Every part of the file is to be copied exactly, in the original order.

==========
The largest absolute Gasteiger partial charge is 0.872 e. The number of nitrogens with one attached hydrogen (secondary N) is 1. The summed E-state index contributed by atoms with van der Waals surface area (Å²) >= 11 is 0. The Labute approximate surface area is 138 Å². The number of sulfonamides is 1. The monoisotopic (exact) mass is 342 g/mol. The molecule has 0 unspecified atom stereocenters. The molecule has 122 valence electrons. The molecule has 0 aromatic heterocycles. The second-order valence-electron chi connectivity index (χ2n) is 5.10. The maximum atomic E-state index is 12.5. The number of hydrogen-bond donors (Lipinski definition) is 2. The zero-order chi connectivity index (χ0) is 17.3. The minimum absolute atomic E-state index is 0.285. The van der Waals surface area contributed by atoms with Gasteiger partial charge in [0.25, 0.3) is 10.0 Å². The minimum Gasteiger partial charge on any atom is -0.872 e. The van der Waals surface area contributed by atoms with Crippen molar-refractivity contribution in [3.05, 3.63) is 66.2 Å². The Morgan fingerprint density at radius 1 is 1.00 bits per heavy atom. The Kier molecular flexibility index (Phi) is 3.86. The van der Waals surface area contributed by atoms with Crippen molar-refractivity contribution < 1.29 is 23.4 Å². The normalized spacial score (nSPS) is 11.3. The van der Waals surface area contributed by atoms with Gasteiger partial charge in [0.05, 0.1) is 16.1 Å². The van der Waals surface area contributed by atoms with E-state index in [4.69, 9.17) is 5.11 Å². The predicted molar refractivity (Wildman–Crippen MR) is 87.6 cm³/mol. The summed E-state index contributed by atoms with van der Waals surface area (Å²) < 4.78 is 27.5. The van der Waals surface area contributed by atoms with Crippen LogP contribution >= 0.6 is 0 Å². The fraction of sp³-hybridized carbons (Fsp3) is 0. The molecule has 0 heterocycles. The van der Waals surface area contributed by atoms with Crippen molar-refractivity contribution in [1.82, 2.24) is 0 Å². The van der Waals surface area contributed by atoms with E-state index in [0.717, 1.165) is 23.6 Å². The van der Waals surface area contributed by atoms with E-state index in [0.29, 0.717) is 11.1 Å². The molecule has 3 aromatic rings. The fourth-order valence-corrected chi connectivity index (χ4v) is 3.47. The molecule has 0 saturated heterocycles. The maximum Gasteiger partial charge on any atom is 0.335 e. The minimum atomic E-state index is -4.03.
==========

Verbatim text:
The largest absolute Gasteiger partial charge is 0.872 e. The number of nitrogens with one attached hydrogen (secondary N) is 1. The summed E-state index contributed by atoms with van der Waals surface area (Å²) >= 11 is 0. The Labute approximate surface area is 138 Å². The number of sulfonamides is 1. The monoisotopic (exact) mass is 342 g/mol. The molecule has 0 unspecified atom stereocenters. The molecule has 122 valence electrons. The molecule has 0 aromatic heterocycles. The second-order valence-electron chi connectivity index (χ2n) is 5.10. The maximum atomic E-state index is 12.5. The number of hydrogen-bond donors (Lipinski definition) is 2. The zero-order chi connectivity index (χ0) is 17.3. The minimum absolute atomic E-state index is 0.285. The van der Waals surface area contributed by atoms with Gasteiger partial charge in [0.25, 0.3) is 10.0 Å². The minimum Gasteiger partial charge on any atom is -0.872 e. The van der Waals surface area contributed by atoms with Crippen molar-refractivity contribution in [3.05, 3.63) is 66.2 Å². The Morgan fingerprint density at radius 1 is 1.00 bits per heavy atom. The Kier molecular flexibility index (Phi) is 3.86. The van der Waals surface area contributed by atoms with Crippen molar-refractivity contribution < 1.29 is 23.4 Å². The normalized spacial score (nSPS) is 11.3. The van der Waals surface area contributed by atoms with Gasteiger partial charge in [0.05, 0.1) is 16.1 Å². The van der Waals surface area contributed by atoms with E-state index in [4.69, 9.17) is 5.11 Å². The predicted molar refractivity (Wildman–Crippen MR) is 87.6 cm³/mol. The summed E-state index contributed by atoms with van der Waals surface area (Å²) < 4.78 is 27.5. The van der Waals surface area contributed by atoms with Crippen LogP contribution >= 0.6 is 0 Å². The fraction of sp³-hybridized carbons (Fsp3) is 0. The molecule has 0 heterocycles. The van der Waals surface area contributed by atoms with Crippen molar-refractivity contribution in [1.82, 2.24) is 0 Å². The van der Waals surface area contributed by atoms with E-state index in [0.717, 1.165) is 23.6 Å². The van der Waals surface area contributed by atoms with E-state index in [0.29, 0.717) is 11.1 Å². The molecule has 3 aromatic rings. The fourth-order valence-corrected chi connectivity index (χ4v) is 3.47. The molecule has 0 saturated heterocycles. The maximum Gasteiger partial charge on any atom is 0.335 e. The minimum atomic E-state index is -4.03.